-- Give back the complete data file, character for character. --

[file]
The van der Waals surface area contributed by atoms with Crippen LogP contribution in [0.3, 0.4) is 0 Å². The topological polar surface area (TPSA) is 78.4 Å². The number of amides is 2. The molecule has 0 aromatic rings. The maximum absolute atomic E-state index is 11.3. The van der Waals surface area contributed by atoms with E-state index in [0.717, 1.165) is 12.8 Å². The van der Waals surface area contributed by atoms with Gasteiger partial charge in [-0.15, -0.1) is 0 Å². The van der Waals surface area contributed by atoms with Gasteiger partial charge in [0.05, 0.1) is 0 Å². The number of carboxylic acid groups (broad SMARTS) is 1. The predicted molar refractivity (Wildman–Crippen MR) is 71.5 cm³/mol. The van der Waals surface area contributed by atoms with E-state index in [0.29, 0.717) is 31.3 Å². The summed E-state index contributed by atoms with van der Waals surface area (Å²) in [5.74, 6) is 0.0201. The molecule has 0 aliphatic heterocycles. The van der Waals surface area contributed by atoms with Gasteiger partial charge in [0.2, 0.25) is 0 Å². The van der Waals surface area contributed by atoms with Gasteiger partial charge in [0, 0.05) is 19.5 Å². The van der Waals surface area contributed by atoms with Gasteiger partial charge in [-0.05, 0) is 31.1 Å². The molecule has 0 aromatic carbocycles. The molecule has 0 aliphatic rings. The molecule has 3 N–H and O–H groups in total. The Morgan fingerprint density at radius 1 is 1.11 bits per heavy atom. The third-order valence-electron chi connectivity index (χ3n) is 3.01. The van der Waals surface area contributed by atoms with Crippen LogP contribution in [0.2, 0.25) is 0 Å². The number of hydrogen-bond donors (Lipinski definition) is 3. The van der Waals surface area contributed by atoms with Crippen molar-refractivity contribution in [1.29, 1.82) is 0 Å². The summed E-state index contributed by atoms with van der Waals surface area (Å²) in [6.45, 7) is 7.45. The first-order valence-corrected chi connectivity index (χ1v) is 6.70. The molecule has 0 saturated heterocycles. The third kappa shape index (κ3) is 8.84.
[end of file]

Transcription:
The van der Waals surface area contributed by atoms with Crippen LogP contribution in [0.3, 0.4) is 0 Å². The topological polar surface area (TPSA) is 78.4 Å². The number of amides is 2. The molecule has 0 aromatic rings. The maximum absolute atomic E-state index is 11.3. The van der Waals surface area contributed by atoms with E-state index in [0.717, 1.165) is 12.8 Å². The van der Waals surface area contributed by atoms with Gasteiger partial charge in [-0.15, -0.1) is 0 Å². The van der Waals surface area contributed by atoms with Gasteiger partial charge in [0.05, 0.1) is 0 Å². The number of carboxylic acid groups (broad SMARTS) is 1. The predicted molar refractivity (Wildman–Crippen MR) is 71.5 cm³/mol. The van der Waals surface area contributed by atoms with E-state index in [0.29, 0.717) is 31.3 Å². The summed E-state index contributed by atoms with van der Waals surface area (Å²) in [5.74, 6) is 0.0201. The molecule has 0 aliphatic heterocycles. The van der Waals surface area contributed by atoms with Gasteiger partial charge in [0.2, 0.25) is 0 Å². The van der Waals surface area contributed by atoms with Gasteiger partial charge in [0, 0.05) is 19.5 Å². The van der Waals surface area contributed by atoms with Gasteiger partial charge in [-0.05, 0) is 31.1 Å². The molecule has 0 aromatic carbocycles. The molecule has 0 aliphatic rings. The molecule has 3 N–H and O–H groups in total. The Morgan fingerprint density at radius 1 is 1.11 bits per heavy atom. The third-order valence-electron chi connectivity index (χ3n) is 3.01. The van der Waals surface area contributed by atoms with Crippen LogP contribution in [0.2, 0.25) is 0 Å². The number of hydrogen-bond donors (Lipinski definition) is 3. The van der Waals surface area contributed by atoms with Crippen molar-refractivity contribution in [1.29, 1.82) is 0 Å². The summed E-state index contributed by atoms with van der Waals surface area (Å²) in [6.45, 7) is 7.45. The first-order valence-corrected chi connectivity index (χ1v) is 6.70. The molecule has 0 saturated heterocycles. The third kappa shape index (κ3) is 8.84.